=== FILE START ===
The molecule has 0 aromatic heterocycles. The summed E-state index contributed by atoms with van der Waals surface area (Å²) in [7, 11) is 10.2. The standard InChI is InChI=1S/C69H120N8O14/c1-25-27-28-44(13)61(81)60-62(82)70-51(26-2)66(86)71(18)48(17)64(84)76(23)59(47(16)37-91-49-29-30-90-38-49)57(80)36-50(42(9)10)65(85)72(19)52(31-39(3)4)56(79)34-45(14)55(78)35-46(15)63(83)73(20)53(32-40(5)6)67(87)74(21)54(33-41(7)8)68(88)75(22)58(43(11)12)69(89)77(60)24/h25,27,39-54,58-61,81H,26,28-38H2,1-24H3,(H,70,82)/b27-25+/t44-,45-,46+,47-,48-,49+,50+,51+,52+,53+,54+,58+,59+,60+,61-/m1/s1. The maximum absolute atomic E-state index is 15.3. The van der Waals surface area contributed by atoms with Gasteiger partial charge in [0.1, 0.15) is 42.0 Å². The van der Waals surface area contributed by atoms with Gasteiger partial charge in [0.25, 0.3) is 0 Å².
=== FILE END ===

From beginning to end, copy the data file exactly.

The molecule has 0 aromatic heterocycles. The summed E-state index contributed by atoms with van der Waals surface area (Å²) in [7, 11) is 10.2. The standard InChI is InChI=1S/C69H120N8O14/c1-25-27-28-44(13)61(81)60-62(82)70-51(26-2)66(86)71(18)48(17)64(84)76(23)59(47(16)37-91-49-29-30-90-38-49)57(80)36-50(42(9)10)65(85)72(19)52(31-39(3)4)56(79)34-45(14)55(78)35-46(15)63(83)73(20)53(32-40(5)6)67(87)74(21)54(33-41(7)8)68(88)75(22)58(43(11)12)69(89)77(60)24/h25,27,39-54,58-61,81H,26,28-38H2,1-24H3,(H,70,82)/b27-25+/t44-,45-,46+,47-,48-,49+,50+,51+,52+,53+,54+,58+,59+,60+,61-/m1/s1. The maximum absolute atomic E-state index is 15.3. The van der Waals surface area contributed by atoms with Gasteiger partial charge in [0.1, 0.15) is 42.0 Å². The van der Waals surface area contributed by atoms with Gasteiger partial charge in [0.25, 0.3) is 0 Å².